The Nathan Cummings Foundation



New Website Rates Accessibility of Shops, Restaurants and Other Businesses for People with Disabilities

New Website Rates Accessibility of Shops, Restaurants and Other Businesses for People with Disabilities
NEW YORK – For the first time, people with disabilities will have access to reliable and detailed user-generated information about which restaurants, shops and other businesses they can patronize before arriving and learning their disabilities prohibit them from joining family and friends — an all too common experience for many.

AXS Map (pronounced access map) is a first-of-its-kind website that gives people with mobility disabilities the power to share knowledge of their local communities, and to help anyone, anywhere find the places that accommodate their needs. Developed by Brooklyn-based AXS Lab, the website enables users to rate on a five-star scale the wheelchair accessibility, spaciousness and noise levels of local businesses and hangouts. Users can join the AXS Map community at


AXS Lab was established by filmmaker Jason DaSilva, who was diagnosed with primary-progressive multiple sclerosis and has often struggled to guide himself around popular businesses in his wheelchair.

“I was diagnosed with multiple sclerosis in 2005 and have since lost the ability to walk and move around without my motorized scooter, and today, a set of six steps in the entryway might as well be a six story impenetrable wall,” said Jason DaSilva, creator of AXS Map. “As I adjusted to my new life, I was surprised to learn that anytime I wanted to get out of the house, there was no way for me to know whether the places I planned to visit were accessible. AXS Map gives me and others the ability to know exactly which locations are accessible and the freedom to travel to new communities confident that we will be able to find places and bathrooms that are accessible. The best part is that the tool is powered by individuals and communities. The more reviews that are shared, the better it gets. ”

AXS Map was created with funding provided by the Nathan Cummings Foundation and the Fledgling Fund. Support was also provided by the Google Earth Outreach Developer Grants from the Google Inc. Charitable Giving Fund of the Tides Foundation.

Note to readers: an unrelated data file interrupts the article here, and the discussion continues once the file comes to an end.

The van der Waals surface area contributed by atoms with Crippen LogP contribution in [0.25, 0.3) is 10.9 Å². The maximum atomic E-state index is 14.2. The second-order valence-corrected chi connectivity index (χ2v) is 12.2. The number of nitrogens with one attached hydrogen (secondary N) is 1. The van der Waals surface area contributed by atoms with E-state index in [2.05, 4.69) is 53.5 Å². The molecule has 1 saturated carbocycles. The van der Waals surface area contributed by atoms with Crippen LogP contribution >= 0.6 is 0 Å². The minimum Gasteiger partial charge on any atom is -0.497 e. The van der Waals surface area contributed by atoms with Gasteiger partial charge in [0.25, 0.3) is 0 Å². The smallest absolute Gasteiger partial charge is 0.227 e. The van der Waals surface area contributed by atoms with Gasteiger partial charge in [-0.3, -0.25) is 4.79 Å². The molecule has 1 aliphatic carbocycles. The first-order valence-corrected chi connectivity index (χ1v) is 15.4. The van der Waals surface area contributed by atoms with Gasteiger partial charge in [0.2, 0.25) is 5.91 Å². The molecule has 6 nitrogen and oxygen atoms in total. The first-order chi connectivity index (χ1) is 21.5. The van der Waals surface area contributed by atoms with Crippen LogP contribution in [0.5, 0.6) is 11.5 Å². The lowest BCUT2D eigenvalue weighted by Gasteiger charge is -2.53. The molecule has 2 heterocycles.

The Nathan Cummings Foundation, AXS Map’s largest funder, provided $150,000 to help jumpstart the website’s development. Support of new media projects like AXS Map represent a new focus, but continued commitment for the Nathan Cummings Foundation to lift-up community-based efforts that stimulate social change, amplify the voices of underrepresented communities, and champion economic justice endeavors.

The Nathan Cummings Foundation believes that AXS Map will not only be a needed resource and tool to help those with disabilities continue to live their daily lives more efficiently, but also advocate for policy change.

“When you hear Jason's story, you immediately understand why AXS Map is needed,” said Simon Greer, the President and CEO of the Nathan Cummings Foundation, which provided $150,000 to help jumpstart the website’s development. “This pioneering new tool will create positive social change by helping Americans with disabilities gain access to the places too many of us too often take for granted.”
As part of the website’s launch, dozens of volunteers and community leaders will simultaneously roam New York and San Francisco on Saturday, May 12, to “map” shops, restaurants and other businesses for the AXS Map program. Many of the volunteer mappers will be simulating what it is like to navigate the city in a wheelchair by riding motorized wheelchairs donated by Scootaround. Among those expected to participate is New York City Council Member Gale Brewer.

“It is unacceptable that those who use wheelchairs still find inaccessibility such a major issue in their day-to-day lives,” said New York City Council Member Gale Brewer. “What AXS Map does is empower those with disabilities, and the wider community, to use new technology to share with business owners and the world, how accessible a particular place is. I introduced legislation, which was recently passed by the City Council and then signed by the Mayor as Local Law 21 of 2012, which will create an Accessible Pedestrian Signal program to benefit members of the visually impaired community in New York City. Similarly, the AXS Map is a great example of an application to increase accessibility for people in wheelchairs, and I am proud to support the goal of the creators of creating a world that is accessible for all.”